Sunday, 27 July 2014
Pratincoles are enigmatic birds that really get the birding pulse racing. So when the Black-winged variety turned up at Cley, Norfolk on Tuesday 15th July I decided my chance to finally connect with this bird had come. I had planned to leave the office at 4pm which would get me there before 6pm and with enough daylight to enjoy the bird and perhaps grab a photo or two. My boss and the bird had other ideas. A 4pm meeting was called lasting 1 hour. I was already behind schedule but checking my birdguide app along the trip showed the bird still present so I felt pretty relaxed I would tick the Prat after all it had been on the scrapes all afternoon and looked settled.
On arrival at Cley I passed several birders coming the other way all with the news I wanted to hear. Bird still showing in front of the hides with lapwing. Great! On arrival at the hide you can guess what happened next. Birders outside the hide looking south with Bins and Scopes made my heart sink. The bird had flown 2 minutes ago I was told. I had a choice - sit it out till dusk and hope the bird returned or go for the Great Knot an hour away at Breydon. I decided that although the BWP was not as rare in British terms as the Knot the latter just didn’t hold the same appeal as the Pratincole. Whilst I waited I collected some good birds, Wood Sands, Green Sands, Spoonbills and a 1CY Little Gull but no Pratincole. I left cursing my luck. Wednesday the bird had appeared at Stiffkey and by Thursday the bird had flown west from there.
Where would it turn up next? My hunch was that it could well turn up in Cambs and what better place than the Ouse Washes. I manged to finish work early on Friday and headed to the Washes not expecting to see the BWP but with that hope you always set out with that maybe this time you will stumble across a rarity. I spent until dusk at the reserve walking from the car park north to past the railway bridge including an hour spent at a particularly attractive looking pool just south of the rail bridge. A lovely evening with Garganey, Spotshank and plenty of Ruff and Blackwits but not the hoped for BWP. Ah well that was always a long shot wasn’t it.
Saturday arrived and I knew Ade Cooper usually does the washes so I decide I would at least get some Pratincole action in Suffolk and try and collect the Collared Pratincole that was residing in front of the east hide. 4pm just arriving at the hide and a message on my phone. Ade Cooper had just found a BWP on the pool south of the rail bridge. Gob smacked! Gutted I hadn’t been fortunate enough to connect the evening before but in a way pleased my instinct of the bird turning up there had been correct and if anybody else apart from me should find the bird then I was pleased it was Ade who puts plenty of effort into the reserve.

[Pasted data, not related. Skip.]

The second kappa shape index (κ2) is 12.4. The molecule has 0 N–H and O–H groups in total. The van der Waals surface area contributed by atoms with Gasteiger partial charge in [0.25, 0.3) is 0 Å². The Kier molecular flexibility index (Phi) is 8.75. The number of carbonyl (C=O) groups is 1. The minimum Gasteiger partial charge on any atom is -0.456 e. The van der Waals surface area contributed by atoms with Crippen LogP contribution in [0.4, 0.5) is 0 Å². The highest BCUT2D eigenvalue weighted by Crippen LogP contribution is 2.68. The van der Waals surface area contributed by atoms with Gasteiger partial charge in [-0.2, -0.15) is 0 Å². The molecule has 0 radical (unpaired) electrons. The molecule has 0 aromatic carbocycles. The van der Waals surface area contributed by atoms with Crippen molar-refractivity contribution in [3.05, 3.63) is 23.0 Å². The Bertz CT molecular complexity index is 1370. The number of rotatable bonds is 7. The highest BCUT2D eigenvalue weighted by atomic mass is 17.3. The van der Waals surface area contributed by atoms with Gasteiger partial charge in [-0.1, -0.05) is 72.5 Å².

I decide to collect the Collared Prat having travelled the 85 miles or so from my home to get there. By 4.30 I had seen the bird well on the scrape and was on my way to Cambs to hopefully finally see the BWP. I was 2 hours away but I was hopeful. I kept in touch with Ade. 4.30pm preening looks settled, 5pm still there 17.34 the text I didn’t want. Bird had flown NW across the fields. I’d missed the bird again. I decided that walking the 4 KM to the bridge was not the best option but instead to check somewhere N of the washes reserve. Welney seemed the obvious choice. Duncan and Ben had had the same thought. After collecting the obligatory Glossy ibis I left them to head to March Farmers, the next most obvious place. Whilst there Mike Weedon turned up with the same thought. But alas still no BWP. Compensation was in the form of a Wood Sand, 3 Cranes flying overhead and a singing Corncrake and capped off with a couple of beautiful Barn Owls hunting the washes.
Sunday arrived. Maybe the bird would be a bird of habit and come back to its pool at the south of the railway at the washes. I arrived at the pool where Rob Palmer was waiting. Rob was on site Saturday but had left as Ade had headed back North to check the Lapwing flock that had dropped on the pool whilst they were in Cadbury hide. Rob also had some unfinished business. We both were amazed that no other birders were present. We waited patiently for 1.5hrs seeing Garganey, LRP, Ruff and Godwits but no BWP. It was 3.30pm I decided to walk 500M or so N of the bridge to check the pools there. After 15 mins or so of checking the lapwing flock with no sight or sound of the BWP I became aware of Rob screaming my name and waving his arms. It could only mean one thing! I started to run as fast as I could. The humidity and heat and general lack of fitness didn’t help and by the time I arrived with Rob for him to confirm the news that the bird was indeed back on the pool, picked up by the other birder who had turned up Hugh Venables.
I was sweating like a pig in a thunderstorm (an old saying from my Grandmother I have no reason to believe pigs do sweat in thunderstorms!) I then quickly and carefully made my way onto the bank erected scope and bang there the bird was on the pool standing on a spit of mud with lapwing! Brilliant finally I had caught up with the bird and it was all the more special for the runaround it had given me! I had little time to take in these emotions however as literally 10 seconds after watching the bird through the scope the Lapwings got up followed by the Prat. However the show was not over and it spent the next few minutes hawking above with hirundines and finally coming right over our heads on the bank before going N toward Welney.
Phew I had come close to missing the bird again. Missing the bird and being on site would have been a very bitter pill to swallow but the nomadic nordmanii had finally given itself up to me. So the weekend had finished with 2 Pratincole sp in the UK. Magic!